It was putting pen to paper that helped Selwyn Vercoe overcome his addictions.
A full-time artist for just the past 18 months, Selwyn's new career has been life-changing for the 44 year-old.
"It gave me a purpose in life, it also helped in my own personal development and self-esteem," Selwyn told TV3's current affairs programme The Hui.
Learning art therapy while in rehab was his treatment for kicking a 10-year methamphetamine habit.
"I was basically working to support my habit, my whole life concentrated around P. I became psychotic, paranoid, anti-social. I had no interest in people," he says.
Selwyn has earned the title 'The Kaumātua of Karangahape Road' because of his involvement in the inner-city community he calls home.
For friend and confidant John Macdonald, the changes in Selwyn since he got into art are clearly evident.
"It was amazing seeing his confidence and spirit lift the more he did, and the more he did the more we wanted to be standing with him saying Selwyn keep doing this, this is wonderful, this is great," says John.
His unique style of drawing - all his work is done freehand using an acrylic pen - has also reconnected Selwyn with his faith and tikanga Māori.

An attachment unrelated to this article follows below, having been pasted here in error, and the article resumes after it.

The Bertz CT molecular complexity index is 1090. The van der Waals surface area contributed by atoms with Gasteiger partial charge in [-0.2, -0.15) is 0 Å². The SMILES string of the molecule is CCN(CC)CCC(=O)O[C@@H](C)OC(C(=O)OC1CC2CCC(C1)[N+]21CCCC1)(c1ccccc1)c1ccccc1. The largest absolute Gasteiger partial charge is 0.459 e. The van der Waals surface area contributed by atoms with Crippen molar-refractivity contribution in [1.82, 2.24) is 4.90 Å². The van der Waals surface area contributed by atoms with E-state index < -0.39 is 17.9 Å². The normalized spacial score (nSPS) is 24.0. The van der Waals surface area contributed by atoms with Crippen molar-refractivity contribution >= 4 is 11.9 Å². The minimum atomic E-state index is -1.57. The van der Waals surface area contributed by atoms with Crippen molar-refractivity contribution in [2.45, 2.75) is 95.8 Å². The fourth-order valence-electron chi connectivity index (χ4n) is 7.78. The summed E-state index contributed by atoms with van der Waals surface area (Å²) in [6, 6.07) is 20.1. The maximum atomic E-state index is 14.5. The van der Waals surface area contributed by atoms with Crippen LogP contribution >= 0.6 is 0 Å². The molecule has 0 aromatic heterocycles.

It's reflected in his latest artwork for Auckland Council's Matariki Exhibition - a cultural fusion of symbols and designs.
"I've created symbolic figures of Maori and Tahitian designs to depict the Matariki constellations, which indicate the shared traditions we have with our Pasifika people," Selwyn says.
Selwyn's pieces will hang next to prominent and emerging local artists like Fiona Pardington and Sarah Riley.
"I was a lost soul in the community, and now I've been appointed to create the Matariki Exhibition with a big name like Fiona. It's an honour to work alongside people of her mana," he says.
For the full story watch TV3's current affairs The Hui Sunday 9.30am